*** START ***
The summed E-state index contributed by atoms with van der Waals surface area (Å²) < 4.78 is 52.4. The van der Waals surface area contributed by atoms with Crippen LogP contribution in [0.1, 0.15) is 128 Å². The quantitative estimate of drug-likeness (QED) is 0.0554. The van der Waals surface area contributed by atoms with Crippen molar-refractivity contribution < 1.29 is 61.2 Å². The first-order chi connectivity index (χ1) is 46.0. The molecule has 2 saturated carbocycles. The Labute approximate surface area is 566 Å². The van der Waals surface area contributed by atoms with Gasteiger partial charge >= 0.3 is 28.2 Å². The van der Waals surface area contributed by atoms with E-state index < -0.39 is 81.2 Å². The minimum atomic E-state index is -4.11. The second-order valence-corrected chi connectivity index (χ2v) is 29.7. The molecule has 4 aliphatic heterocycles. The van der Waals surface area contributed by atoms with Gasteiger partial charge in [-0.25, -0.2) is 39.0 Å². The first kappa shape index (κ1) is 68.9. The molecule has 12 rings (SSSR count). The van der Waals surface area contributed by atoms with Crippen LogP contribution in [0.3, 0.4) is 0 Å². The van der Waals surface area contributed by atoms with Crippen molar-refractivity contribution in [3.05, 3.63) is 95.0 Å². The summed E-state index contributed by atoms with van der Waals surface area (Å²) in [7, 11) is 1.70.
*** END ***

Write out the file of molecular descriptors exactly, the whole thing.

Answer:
The summed E-state index contributed by atoms with van der Waals surface area (Å²) < 4.78 is 52.4. The van der Waals surface area contributed by atoms with Crippen LogP contribution in [0.1, 0.15) is 128 Å². The quantitative estimate of drug-likeness (QED) is 0.0554. The van der Waals surface area contributed by atoms with Crippen molar-refractivity contribution < 1.29 is 61.2 Å². The first-order chi connectivity index (χ1) is 46.0. The molecule has 2 saturated carbocycles. The Labute approximate surface area is 566 Å². The van der Waals surface area contributed by atoms with Gasteiger partial charge >= 0.3 is 28.2 Å². The van der Waals surface area contributed by atoms with E-state index < -0.39 is 81.2 Å². The minimum atomic E-state index is -4.11. The second-order valence-corrected chi connectivity index (χ2v) is 29.7. The molecule has 4 aliphatic heterocycles. The van der Waals surface area contributed by atoms with Gasteiger partial charge in [-0.25, -0.2) is 39.0 Å². The first kappa shape index (κ1) is 68.9. The molecule has 12 rings (SSSR count). The van der Waals surface area contributed by atoms with Crippen LogP contribution in [0.3, 0.4) is 0 Å². The van der Waals surface area contributed by atoms with Crippen molar-refractivity contribution in [3.05, 3.63) is 95.0 Å². The summed E-state index contributed by atoms with van der Waals surface area (Å²) in [7, 11) is 1.70.